Capsule retention: prevention, diagnosis and management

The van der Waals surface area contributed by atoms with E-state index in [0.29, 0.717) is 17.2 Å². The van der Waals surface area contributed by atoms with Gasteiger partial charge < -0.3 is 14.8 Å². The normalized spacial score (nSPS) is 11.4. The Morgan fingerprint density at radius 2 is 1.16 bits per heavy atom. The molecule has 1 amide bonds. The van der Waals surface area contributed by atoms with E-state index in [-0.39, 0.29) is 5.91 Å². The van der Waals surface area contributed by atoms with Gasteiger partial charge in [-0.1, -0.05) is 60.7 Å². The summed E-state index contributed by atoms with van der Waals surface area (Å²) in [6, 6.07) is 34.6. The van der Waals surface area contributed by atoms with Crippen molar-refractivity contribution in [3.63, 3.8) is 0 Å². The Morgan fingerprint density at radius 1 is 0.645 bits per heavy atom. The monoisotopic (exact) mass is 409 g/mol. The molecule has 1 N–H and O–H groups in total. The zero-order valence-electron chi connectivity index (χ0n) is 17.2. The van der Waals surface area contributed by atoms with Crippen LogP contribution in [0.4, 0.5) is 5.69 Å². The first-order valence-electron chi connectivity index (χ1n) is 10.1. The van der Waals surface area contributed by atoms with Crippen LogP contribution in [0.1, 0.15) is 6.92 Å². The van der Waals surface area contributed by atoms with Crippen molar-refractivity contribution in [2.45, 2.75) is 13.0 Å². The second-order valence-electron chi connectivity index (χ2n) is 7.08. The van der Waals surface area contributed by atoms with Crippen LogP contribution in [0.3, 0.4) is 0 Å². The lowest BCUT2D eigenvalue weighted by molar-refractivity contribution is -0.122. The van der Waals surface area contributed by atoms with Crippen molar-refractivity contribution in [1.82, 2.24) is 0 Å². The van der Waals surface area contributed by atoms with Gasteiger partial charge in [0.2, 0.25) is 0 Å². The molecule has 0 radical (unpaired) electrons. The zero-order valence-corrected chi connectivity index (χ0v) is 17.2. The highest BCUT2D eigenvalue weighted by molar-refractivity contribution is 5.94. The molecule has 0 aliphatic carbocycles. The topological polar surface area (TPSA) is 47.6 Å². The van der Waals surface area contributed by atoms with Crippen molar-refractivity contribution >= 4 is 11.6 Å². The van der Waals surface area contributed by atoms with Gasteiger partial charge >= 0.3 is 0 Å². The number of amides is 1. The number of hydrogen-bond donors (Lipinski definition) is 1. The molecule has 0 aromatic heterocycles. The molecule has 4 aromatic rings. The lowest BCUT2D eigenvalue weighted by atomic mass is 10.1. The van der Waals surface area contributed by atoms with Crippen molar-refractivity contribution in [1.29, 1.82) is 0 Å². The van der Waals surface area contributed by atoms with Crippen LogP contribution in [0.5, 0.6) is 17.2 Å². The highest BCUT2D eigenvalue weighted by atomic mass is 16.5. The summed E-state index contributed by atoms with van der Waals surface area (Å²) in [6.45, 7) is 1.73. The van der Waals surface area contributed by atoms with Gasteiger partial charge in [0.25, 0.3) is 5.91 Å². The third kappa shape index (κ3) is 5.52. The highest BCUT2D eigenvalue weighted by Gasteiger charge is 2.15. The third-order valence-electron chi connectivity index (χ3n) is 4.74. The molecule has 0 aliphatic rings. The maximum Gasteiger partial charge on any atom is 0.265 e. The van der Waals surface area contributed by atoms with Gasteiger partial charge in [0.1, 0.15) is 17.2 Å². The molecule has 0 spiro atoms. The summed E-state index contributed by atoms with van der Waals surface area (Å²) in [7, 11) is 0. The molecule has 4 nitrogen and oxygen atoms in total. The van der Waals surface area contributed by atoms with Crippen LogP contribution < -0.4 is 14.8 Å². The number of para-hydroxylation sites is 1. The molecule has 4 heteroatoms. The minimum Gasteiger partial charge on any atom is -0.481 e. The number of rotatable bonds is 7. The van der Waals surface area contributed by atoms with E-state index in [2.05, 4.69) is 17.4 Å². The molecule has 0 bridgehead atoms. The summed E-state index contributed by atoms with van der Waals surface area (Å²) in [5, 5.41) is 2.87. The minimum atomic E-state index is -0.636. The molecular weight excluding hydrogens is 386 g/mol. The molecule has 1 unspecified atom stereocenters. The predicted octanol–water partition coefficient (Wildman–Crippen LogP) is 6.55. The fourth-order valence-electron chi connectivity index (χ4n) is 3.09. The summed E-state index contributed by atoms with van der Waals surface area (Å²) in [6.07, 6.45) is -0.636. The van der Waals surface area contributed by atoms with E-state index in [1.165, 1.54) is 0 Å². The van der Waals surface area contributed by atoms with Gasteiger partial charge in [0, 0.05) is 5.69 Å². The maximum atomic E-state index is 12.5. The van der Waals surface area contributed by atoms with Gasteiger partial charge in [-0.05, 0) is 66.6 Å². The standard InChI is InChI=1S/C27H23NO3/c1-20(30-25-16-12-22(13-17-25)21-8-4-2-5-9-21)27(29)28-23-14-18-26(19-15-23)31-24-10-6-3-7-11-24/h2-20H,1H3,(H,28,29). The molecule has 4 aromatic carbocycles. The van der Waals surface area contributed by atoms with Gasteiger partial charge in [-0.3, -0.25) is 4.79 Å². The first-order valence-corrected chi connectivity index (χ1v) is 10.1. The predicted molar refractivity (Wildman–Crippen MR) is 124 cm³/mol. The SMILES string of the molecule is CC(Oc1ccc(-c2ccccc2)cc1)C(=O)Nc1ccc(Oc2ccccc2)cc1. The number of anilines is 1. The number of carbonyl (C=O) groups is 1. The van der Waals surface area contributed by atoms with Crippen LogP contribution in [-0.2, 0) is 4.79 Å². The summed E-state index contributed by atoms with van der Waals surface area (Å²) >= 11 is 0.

Capsule retention (CR) has been defined as capsule remaining in the digestive tract for a minimum of two weeks. CR occurs approximately in 2% of all patients undergoing small bowel capsule endoscopy (CE). Prompt diagnosis of CR is important, as it has relevant clinical implications. CR should be suspected in (I) all asymptomatic patients who do not report capsule excretion within 15 days from capsule ingestion; and (II) patients with obstructive or perforation-related symptoms in which the capsule has not been excreted, regardless of the time between the onset of symptoms and capsule ingestion. Abdominal plain X-ray is the preferred test to confirm CR. An abdominal CT scan should be performed, on individual basis, if knowledge of the precise location of the retained capsule is necessary or whenever clinically indicated. Since CR is usually asymptomatic, an initial watchful monitoring is suggested. In inflammatory bowel disease (IBD) patients, a short course of medical therapy may allow capsule excretion. Nevertheless, in long-term CR, some cases of capsule fragmentation, acute obstruction and perforation have been described. Therefore, retrieval of the retained capsule is recommended if asymptomatic CR lasts for long time. A safe capsule retrieval is usually performed by endoscopy, whereas surgery remains a viable alternative if the first is unsuccessful or when clinically indicated. Either Patency Capsule® (PC) or dedicated small bowel cross-sectional imaging techniques have been proposed to prevent CR. Both have pros and cons, but headto- head comparative studies are lacking.